“No. Don’t,” I heard my voice scream when I saw another figure in a window. A man next to me said, “They have no choice. It's burning behind them."
Unimaginable. How could you choose between a burning death and a jumping death?
I had to find a working phone. The bewildered manager of a shuttered McDonald's, on Chambers Street, let me in. They had a fax phone that worked and he let me use it.
The FOX 5 live truck was headed our way. Nick and I rushed to meet it. Then, One World Trade groaned and collapsed. The sky darkened even more violently and thick gray dust and smoke covered lower Manhattan.
The dark cloud trailed us as we ran the few blocks to find the TV truck.
For the next week, I reported live. I held the microphone for people with stories to tell. Some searched for loved ones, others grieved. Many came to dig to try to rescue anyone who was left. Some worked in the morgue and talked to try to clear their heads.
A doctor said he jumped on his motorcycle outside of the Archive building on Christopher and headed toward the burning buildings. He told us that he began to help people injured by falling debris. An emergency technician worked beside him and helped. But then, the north tower began to collapse. The man helping yelled, "Take cover Doc." The doctor slid under a fire truck as the tower came down and when the debris settled he couldn't find the emergency technician.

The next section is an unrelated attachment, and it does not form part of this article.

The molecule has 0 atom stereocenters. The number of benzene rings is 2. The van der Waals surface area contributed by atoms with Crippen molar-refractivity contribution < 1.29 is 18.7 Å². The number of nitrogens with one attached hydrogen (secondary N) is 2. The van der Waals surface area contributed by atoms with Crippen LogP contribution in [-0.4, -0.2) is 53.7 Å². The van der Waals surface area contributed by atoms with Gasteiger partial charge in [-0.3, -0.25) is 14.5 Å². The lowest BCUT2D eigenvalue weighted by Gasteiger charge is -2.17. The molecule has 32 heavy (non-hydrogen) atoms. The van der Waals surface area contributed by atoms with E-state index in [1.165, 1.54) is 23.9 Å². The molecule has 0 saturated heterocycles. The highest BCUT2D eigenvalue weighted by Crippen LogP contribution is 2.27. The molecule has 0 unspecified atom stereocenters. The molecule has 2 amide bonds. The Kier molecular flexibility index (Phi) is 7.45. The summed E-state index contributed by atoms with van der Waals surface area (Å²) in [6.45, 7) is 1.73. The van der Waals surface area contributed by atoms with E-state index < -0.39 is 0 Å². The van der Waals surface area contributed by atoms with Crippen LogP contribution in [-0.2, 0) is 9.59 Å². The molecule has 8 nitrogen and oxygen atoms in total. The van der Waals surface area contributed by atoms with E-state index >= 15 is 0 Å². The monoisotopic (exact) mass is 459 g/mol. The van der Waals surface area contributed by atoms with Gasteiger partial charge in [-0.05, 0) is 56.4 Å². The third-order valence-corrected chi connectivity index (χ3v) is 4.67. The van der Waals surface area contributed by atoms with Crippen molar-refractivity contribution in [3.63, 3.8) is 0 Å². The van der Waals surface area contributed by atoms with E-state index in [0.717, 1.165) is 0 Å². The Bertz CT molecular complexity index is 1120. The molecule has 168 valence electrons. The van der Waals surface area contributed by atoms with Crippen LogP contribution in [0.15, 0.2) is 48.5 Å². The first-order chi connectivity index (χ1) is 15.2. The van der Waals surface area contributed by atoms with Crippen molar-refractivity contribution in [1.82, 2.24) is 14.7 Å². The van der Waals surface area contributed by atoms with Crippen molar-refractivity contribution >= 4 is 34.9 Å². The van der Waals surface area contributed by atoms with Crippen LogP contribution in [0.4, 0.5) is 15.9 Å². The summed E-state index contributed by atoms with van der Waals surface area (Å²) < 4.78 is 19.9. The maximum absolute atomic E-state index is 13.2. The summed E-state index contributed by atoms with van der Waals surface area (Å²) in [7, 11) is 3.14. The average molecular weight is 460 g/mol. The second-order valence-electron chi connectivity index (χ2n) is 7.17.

He wanted to find this man, and used our microphone to call out to him. "You called me Doc. He said. If you're still alive, please let me know."
Parents from Long Island, held a photo of their son in front of the camera and asked if anyone had seen him.
Rescue workers, still covered in bits of debris, talked about the struggle to get people out alive and some told about the thrill of actually finding a person they could help.
A preacher who volunteered in the morgue said simply, "I have never seen anything like this in my life. I never thought that I would see anything like this." And then his voice cracked and he wept.
There are so many of these stories and they are indelible.
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A GOOD MAFIA TALE
MY HUSBAND NICK'S BOOK SINS OF THE FATHER WAS JUST REPUBLISHED. IT'S A GOOD READ ABOUT A FAMILY RUNNING FROM THE MOB AND JOHN GOTTI
Nick is timely. With so many out of work, Americans need jobs. "American-Made: The Enduring Legacy of the W.P.A.: When FDR Put the Nation to Work," tells the story of the federal government's response to the "Great Depression" when millions of Americans were out of work and people were starving. The government created jobs- all kinds. People worked as laborers building roads and schools, as artists, as librarians, as archeologists, as actors, as publicists. You name it. They did it. And they created projects we can still see today. Nick did a great job weaving together the stories and the politics. If you are a history buff, if you wonder why government doesn't do more to fix things now this is the book for you.